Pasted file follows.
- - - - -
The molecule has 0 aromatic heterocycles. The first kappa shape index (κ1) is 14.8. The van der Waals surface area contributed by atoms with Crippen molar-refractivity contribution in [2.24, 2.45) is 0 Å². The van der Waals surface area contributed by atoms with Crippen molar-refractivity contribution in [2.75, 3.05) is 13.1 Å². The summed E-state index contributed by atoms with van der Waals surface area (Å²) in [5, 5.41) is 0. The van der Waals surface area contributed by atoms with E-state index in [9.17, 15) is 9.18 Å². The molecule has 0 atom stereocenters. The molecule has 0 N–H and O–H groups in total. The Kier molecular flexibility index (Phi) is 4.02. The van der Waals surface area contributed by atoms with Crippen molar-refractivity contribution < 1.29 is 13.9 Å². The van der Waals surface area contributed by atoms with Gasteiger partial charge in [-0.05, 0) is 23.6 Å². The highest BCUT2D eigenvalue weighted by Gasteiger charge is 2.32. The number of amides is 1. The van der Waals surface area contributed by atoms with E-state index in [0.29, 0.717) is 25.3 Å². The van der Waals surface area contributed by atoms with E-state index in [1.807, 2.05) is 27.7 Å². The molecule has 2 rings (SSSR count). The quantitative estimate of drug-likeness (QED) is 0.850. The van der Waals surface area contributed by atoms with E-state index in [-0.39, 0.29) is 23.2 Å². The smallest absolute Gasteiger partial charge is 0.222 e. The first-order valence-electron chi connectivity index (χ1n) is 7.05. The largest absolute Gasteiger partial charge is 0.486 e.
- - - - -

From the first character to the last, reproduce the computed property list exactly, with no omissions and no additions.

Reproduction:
The molecule has 0 aromatic heterocycles. The first kappa shape index (κ1) is 14.8. The van der Waals surface area contributed by atoms with Crippen molar-refractivity contribution in [2.24, 2.45) is 0 Å². The van der Waals surface area contributed by atoms with Crippen molar-refractivity contribution in [2.75, 3.05) is 13.1 Å². The summed E-state index contributed by atoms with van der Waals surface area (Å²) in [5, 5.41) is 0. The van der Waals surface area contributed by atoms with E-state index in [9.17, 15) is 9.18 Å². The molecule has 0 atom stereocenters. The molecule has 0 N–H and O–H groups in total. The Kier molecular flexibility index (Phi) is 4.02. The van der Waals surface area contributed by atoms with Crippen molar-refractivity contribution < 1.29 is 13.9 Å². The van der Waals surface area contributed by atoms with Gasteiger partial charge in [-0.05, 0) is 23.6 Å². The highest BCUT2D eigenvalue weighted by Gasteiger charge is 2.32. The number of amides is 1. The van der Waals surface area contributed by atoms with E-state index in [0.29, 0.717) is 25.3 Å². The van der Waals surface area contributed by atoms with E-state index in [1.807, 2.05) is 27.7 Å². The molecule has 2 rings (SSSR count). The quantitative estimate of drug-likeness (QED) is 0.850. The van der Waals surface area contributed by atoms with E-state index in [-0.39, 0.29) is 23.2 Å². The smallest absolute Gasteiger partial charge is 0.222 e. The first-order valence-electron chi connectivity index (χ1n) is 7.05. The largest absolute Gasteiger partial charge is 0.486 e.